6. 6. 6 Voltage Scaling Capability in Xilinx VC707: performance-efficient design KC705: power-efficient design (A & B) Evaluated Xilinx platforms VC707 Voltage distribution on Xilinx platforms Voltage regulator  Power Management Bus (PMBus).  Hardwired to the host. ZC702: ARM integrated with FPGA VCCINT VCCBRAM
  7. 7. 7 Overall Voltage Behavior  FPGA stops operating below Vcrash, min operating voltageCRASH  No observable fault  Voltage Guardband below Vnom SAFE  Faults manifest  Below Vmin, min safe voltageCRITICAL  Voltage guardband: to ensure the worst-case environmental and process technologies.  Experimental conditions: At ambient temperature and maximum operating frequency. We performed more detailed studies on FPGA on-chip memories (BRAMs). Vnom Vmin Vcrash 0 0.2 0.4 0.6 0.8 1 VC707 ZC702 KC705-A KC705-B VCCBRAM(V) Platform SAFE (Guardband) CRITICAL CRASH 0 0.2 0.4 0.6 0.8 1 VC707 ZC702 KC705-A KC705-B VCCINT(V) Platform SAFE (Guardband) CRITICAL CRASH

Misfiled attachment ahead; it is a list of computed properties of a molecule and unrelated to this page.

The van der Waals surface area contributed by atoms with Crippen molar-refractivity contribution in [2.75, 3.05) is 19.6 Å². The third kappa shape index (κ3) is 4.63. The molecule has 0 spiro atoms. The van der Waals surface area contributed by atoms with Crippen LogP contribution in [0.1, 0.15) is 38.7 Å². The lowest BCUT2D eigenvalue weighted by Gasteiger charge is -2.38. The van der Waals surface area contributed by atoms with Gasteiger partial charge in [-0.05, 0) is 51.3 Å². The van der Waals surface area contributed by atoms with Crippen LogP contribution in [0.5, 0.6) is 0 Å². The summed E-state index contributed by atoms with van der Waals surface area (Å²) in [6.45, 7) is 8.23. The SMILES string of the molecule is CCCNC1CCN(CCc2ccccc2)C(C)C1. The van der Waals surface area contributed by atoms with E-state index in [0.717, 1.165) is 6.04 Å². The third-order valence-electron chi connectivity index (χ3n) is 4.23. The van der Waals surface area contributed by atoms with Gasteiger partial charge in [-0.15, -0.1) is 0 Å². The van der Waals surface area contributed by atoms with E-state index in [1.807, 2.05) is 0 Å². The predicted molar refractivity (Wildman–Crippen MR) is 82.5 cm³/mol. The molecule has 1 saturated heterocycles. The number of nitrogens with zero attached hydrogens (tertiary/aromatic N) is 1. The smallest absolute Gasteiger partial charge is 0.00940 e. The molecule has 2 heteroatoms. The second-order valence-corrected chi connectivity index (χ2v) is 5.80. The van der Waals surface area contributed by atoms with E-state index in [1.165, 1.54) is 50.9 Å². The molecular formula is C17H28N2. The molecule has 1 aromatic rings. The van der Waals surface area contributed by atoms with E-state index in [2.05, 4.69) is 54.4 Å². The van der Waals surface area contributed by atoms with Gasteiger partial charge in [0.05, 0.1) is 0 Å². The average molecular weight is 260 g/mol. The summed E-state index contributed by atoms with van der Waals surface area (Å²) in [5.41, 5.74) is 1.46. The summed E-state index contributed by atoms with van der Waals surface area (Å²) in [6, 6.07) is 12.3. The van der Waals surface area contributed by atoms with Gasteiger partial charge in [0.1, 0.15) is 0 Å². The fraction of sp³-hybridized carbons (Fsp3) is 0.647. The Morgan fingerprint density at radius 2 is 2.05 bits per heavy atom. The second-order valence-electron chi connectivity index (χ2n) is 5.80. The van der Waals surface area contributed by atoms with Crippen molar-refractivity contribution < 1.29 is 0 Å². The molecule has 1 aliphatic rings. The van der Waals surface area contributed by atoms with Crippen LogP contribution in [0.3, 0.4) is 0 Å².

8. 8. 8 Floorplan of VC707 Experimental Methodology  FPGA BRAMs:  Hierarchy of set of bit-cells distributed over the chip.  Size of each BRAM: 16-kbits  Experimental Methodology:  HW: Transfer content of BRAMs to the host.  SW: Analyze data, and adjust voltage of BRAMs. (2060 BRAMs)
  9. 9. 9 0 200 400 600 800 0 1 2 3 1 0.95 0.9 0.85 0.8 0.75 0.7 0.65 0.6 0.55 FaultRate(per1Mbit) BRAMPower(Watts) VCCBRAM (V) BRAM Power Fault Rate Vmin=0.61V Vcrash=0.54V 0 400 800 0 0.1 0.2 0.3 0.4 0.61 0.6 0.59 0.58 0.57 0.56 0.55 0.54 per1Mbit Watts Vnom=1V Overall Trade-offs on BRAMs- Power & Reliability VC707